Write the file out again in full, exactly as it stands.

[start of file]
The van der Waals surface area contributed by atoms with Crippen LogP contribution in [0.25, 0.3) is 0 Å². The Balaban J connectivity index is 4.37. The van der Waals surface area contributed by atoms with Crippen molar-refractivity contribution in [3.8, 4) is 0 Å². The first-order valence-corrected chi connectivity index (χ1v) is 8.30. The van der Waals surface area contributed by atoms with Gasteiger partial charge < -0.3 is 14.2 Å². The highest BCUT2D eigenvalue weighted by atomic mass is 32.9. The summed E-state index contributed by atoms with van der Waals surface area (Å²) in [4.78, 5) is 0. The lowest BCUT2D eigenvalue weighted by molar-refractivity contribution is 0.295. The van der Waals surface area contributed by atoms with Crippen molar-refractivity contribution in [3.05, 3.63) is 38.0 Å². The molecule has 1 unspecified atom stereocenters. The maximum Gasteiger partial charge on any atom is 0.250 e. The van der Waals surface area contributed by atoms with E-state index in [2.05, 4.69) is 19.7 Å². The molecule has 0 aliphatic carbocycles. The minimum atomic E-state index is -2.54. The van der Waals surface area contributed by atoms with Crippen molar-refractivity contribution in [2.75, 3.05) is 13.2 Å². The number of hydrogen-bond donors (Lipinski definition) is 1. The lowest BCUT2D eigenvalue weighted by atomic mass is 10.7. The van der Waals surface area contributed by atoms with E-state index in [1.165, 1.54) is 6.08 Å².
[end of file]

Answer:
The van der Waals surface area contributed by atoms with Crippen LogP contribution in [0.25, 0.3) is 0 Å². The Balaban J connectivity index is 4.37. The van der Waals surface area contributed by atoms with Crippen molar-refractivity contribution in [3.8, 4) is 0 Å². The first-order valence-corrected chi connectivity index (χ1v) is 8.30. The van der Waals surface area contributed by atoms with Gasteiger partial charge < -0.3 is 14.2 Å². The highest BCUT2D eigenvalue weighted by atomic mass is 32.9. The summed E-state index contributed by atoms with van der Waals surface area (Å²) in [4.78, 5) is 0. The lowest BCUT2D eigenvalue weighted by molar-refractivity contribution is 0.295. The van der Waals surface area contributed by atoms with Crippen molar-refractivity contribution in [3.05, 3.63) is 38.0 Å². The molecule has 1 unspecified atom stereocenters. The maximum Gasteiger partial charge on any atom is 0.250 e. The van der Waals surface area contributed by atoms with E-state index in [2.05, 4.69) is 19.7 Å². The molecule has 0 aliphatic carbocycles. The minimum atomic E-state index is -2.54. The van der Waals surface area contributed by atoms with Crippen molar-refractivity contribution in [2.75, 3.05) is 13.2 Å². The number of hydrogen-bond donors (Lipinski definition) is 1. The lowest BCUT2D eigenvalue weighted by atomic mass is 10.7. The van der Waals surface area contributed by atoms with E-state index in [1.165, 1.54) is 6.08 Å².